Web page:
And then the third stage of waiting came—the stage where the situation wasn’t quite sewn up yet, but I could see God working—and I could feel his peace.

One evening during this stage, I realized I had come to a place of calm about the whole sleep situation. I remember putting down a fussy and crying Sam (a now fairly uncommon state at bedtime), and then calmly walking to the kitchen to begin my nightly cleanup routine.

“Lord, please help him to settle down,” I prayed, hands submerged in soapsuds. “But thank you that you are here to help me even if he doesn’t settle quickly. I know that eventually he will sleep, and I will survive. Even if I have to get up with him in the night.”

As we went through our sleep training program, Sam progressed from going down peacefully for naps, to crying less in the night, to consistently sleeping through the night—hallelujah! And as I saw God working, slowly moving Sam to more consistent sleep patterns, I found more and more peace. Now, on the occasional nights when he woke, I could handle the situation with thanksgiving.

If I were write a memoir of my first year of motherhood, this milestone would be the turning point in the book—the climax, the major lesson. Not a lesson on surviving a baby’s erratic sleep, but a lesson about waiting on the Lord. A lesson about how, if we get on our knees and petition him, and surrender our wills, and ask for his to be done, and ask for his help where we are weak (like I was weak in carrying out a consistent sleep routine), he will answer. Maybe not as quickly or in the way we want him to, but he will answer.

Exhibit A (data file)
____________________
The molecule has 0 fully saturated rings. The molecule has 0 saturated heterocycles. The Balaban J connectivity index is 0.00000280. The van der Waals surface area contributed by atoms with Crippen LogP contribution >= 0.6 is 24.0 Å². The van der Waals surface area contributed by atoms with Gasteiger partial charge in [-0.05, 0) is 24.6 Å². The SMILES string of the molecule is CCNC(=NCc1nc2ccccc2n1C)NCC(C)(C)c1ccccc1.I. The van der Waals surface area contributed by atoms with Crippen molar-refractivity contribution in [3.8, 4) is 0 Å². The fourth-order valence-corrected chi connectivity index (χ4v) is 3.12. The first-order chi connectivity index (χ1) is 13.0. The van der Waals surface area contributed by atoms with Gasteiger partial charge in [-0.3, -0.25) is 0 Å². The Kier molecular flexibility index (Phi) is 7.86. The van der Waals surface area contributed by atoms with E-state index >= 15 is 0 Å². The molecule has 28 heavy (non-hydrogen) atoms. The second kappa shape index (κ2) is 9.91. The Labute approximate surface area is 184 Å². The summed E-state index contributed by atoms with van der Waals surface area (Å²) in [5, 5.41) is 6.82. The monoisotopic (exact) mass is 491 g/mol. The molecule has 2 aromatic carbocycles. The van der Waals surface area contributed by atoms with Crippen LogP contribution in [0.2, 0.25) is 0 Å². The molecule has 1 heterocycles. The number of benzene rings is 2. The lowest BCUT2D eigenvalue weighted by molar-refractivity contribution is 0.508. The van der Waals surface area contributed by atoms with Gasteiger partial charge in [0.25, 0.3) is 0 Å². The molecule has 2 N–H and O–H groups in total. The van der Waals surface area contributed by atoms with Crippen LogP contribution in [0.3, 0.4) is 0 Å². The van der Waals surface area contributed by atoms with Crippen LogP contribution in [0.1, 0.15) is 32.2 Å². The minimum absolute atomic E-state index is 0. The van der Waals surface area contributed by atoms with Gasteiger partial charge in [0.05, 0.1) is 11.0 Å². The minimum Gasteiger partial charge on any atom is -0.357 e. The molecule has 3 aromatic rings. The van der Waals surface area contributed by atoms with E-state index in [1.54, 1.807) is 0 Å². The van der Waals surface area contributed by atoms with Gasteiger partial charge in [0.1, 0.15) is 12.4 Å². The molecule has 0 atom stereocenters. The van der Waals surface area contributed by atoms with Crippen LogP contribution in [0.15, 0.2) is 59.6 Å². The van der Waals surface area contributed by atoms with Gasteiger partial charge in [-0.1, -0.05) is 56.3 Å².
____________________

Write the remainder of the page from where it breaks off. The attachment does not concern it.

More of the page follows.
Here We Go Again

As a funny coda (funny only in hindsight), Sam’s sleep derailed once again after our move to St. Louis; and I, sleep deprived and stressed from the move, derailed again, too…for a few days. But then I started the stages of waiting again…and Sam started sleeping better again…and I found some peace again. Sam’s sleep is not quite back to where it was before the move, but I am at the waiting stage where I believe we will get there.

It helps to realize that this cycle of waiting on the Lord repeats itself. Though it’s hard passing through the first two stages, it’s a relief to realize stage three will eventually come. And so we head into the next year, the next stage, the next growth opportunity.

But those who wait on the Lord
Shall renew their strength;
They shall mount up with wings like eagles,
They shall run and not be weary,
They shall walk and not faint. (Isa. 40:31)

Wait on the Lord;
Be of good courage,
And He shall strengthen your heart;
Wait, I say, on the Lord! (Ps. 27:14)

Truly my soul silently waits for God; From Him comes my salvation. (Ps. 62:1)

My soul waits for the Lord more than those who watch for the morning— Yes, more than those who watch for the morning. (Ps. 130:6) (How appropriate for new moms!)